Pleasant Gap Outpatient Clinic and experience the best in individualized treatment!

Call HealthSouth Pleasant Gap today at

814-359-5630 550 West College Avenue s Pleasant Gap, PA 16823

“12 ROOM SHOWROOM!” s, Display ells &S ts e k r a M e urnitur Your F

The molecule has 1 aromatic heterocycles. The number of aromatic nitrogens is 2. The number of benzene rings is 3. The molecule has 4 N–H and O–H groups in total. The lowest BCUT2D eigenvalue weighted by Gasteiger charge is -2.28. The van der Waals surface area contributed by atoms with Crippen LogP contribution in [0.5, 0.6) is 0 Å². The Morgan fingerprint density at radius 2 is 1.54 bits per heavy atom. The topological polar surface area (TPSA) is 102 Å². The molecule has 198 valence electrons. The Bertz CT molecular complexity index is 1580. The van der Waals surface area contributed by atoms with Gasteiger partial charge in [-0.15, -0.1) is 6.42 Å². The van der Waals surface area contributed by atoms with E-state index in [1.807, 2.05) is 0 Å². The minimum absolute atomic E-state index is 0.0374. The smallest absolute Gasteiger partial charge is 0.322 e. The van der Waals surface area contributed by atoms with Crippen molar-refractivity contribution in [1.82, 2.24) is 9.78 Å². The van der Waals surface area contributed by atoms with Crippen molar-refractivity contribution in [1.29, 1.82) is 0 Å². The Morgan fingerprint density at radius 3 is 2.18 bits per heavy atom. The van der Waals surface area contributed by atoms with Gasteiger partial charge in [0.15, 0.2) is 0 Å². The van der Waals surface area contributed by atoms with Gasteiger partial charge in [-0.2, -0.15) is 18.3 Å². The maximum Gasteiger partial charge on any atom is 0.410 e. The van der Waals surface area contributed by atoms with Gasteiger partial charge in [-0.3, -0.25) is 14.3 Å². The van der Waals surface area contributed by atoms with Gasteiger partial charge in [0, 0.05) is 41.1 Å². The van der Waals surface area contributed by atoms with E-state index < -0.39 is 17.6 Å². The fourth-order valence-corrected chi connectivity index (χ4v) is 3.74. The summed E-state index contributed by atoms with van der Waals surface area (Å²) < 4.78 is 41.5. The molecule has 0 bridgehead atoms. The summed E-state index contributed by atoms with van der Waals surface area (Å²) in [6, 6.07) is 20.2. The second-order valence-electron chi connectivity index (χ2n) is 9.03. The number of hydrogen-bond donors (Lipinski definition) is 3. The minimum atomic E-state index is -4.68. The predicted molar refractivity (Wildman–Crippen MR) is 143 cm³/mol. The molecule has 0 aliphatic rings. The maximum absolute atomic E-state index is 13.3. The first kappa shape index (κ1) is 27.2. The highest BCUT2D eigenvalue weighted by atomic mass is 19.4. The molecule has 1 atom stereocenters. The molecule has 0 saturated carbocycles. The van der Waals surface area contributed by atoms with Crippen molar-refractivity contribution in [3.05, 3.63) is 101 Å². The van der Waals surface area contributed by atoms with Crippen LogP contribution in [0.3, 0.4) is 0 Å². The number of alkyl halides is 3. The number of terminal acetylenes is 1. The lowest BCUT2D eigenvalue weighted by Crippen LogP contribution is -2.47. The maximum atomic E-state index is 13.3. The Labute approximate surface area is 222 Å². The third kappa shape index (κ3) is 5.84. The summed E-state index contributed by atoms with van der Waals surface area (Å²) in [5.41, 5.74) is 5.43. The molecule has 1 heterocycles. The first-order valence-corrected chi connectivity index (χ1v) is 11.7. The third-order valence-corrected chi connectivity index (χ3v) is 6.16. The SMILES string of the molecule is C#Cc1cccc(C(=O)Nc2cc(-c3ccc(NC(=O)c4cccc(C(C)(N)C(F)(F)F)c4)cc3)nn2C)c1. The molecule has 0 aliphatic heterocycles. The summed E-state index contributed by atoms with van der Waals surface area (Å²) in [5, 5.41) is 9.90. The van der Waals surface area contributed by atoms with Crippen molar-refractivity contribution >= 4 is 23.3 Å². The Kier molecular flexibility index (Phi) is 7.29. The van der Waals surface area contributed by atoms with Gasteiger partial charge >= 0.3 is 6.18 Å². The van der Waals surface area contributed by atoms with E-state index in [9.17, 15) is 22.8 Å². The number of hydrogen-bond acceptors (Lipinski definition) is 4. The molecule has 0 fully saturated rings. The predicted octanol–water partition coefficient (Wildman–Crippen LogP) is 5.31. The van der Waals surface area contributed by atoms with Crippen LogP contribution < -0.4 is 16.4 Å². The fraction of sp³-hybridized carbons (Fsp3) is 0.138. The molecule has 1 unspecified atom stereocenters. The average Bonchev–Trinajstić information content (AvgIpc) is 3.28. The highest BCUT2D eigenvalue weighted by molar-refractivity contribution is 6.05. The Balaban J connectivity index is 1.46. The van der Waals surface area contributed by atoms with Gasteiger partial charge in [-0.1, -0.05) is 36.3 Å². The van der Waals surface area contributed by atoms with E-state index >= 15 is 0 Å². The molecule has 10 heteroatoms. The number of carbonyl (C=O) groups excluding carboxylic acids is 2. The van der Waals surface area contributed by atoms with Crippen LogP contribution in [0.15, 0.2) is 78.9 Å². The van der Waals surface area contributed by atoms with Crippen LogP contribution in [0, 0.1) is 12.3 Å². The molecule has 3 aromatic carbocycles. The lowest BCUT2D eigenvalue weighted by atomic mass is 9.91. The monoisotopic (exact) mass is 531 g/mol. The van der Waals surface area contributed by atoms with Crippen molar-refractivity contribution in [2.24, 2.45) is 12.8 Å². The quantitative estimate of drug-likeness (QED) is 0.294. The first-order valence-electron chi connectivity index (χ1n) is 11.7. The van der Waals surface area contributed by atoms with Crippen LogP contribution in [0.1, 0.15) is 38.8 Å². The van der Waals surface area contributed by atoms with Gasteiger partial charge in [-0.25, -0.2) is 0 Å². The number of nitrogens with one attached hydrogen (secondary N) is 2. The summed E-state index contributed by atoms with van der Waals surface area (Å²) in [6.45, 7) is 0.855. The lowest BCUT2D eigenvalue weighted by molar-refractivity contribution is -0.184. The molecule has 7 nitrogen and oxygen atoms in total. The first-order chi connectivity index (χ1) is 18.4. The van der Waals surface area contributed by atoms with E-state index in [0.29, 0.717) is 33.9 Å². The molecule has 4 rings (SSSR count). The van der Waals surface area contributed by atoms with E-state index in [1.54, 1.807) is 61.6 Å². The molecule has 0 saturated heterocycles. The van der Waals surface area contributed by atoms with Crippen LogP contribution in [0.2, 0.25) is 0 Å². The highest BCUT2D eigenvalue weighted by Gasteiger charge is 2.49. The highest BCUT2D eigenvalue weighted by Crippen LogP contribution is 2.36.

Natural Finish Table and 6 Chairs

“Just one of the 100’s of items you’ll find on display!”

fÓn™

Find us on

£ÎʈÀÃÌÊ-ÌÀiiÌ]ÊœVŽÊ>Ûi˜ÊUÊxÇä‡nxn‡xÓxn Located behind Walker’s Hardware


PAGE 24

THE GAZETTE - SERVING CENTRE COUNTY

This Week’s

CENTRE COUNTY LIBRARY ACTIVITIES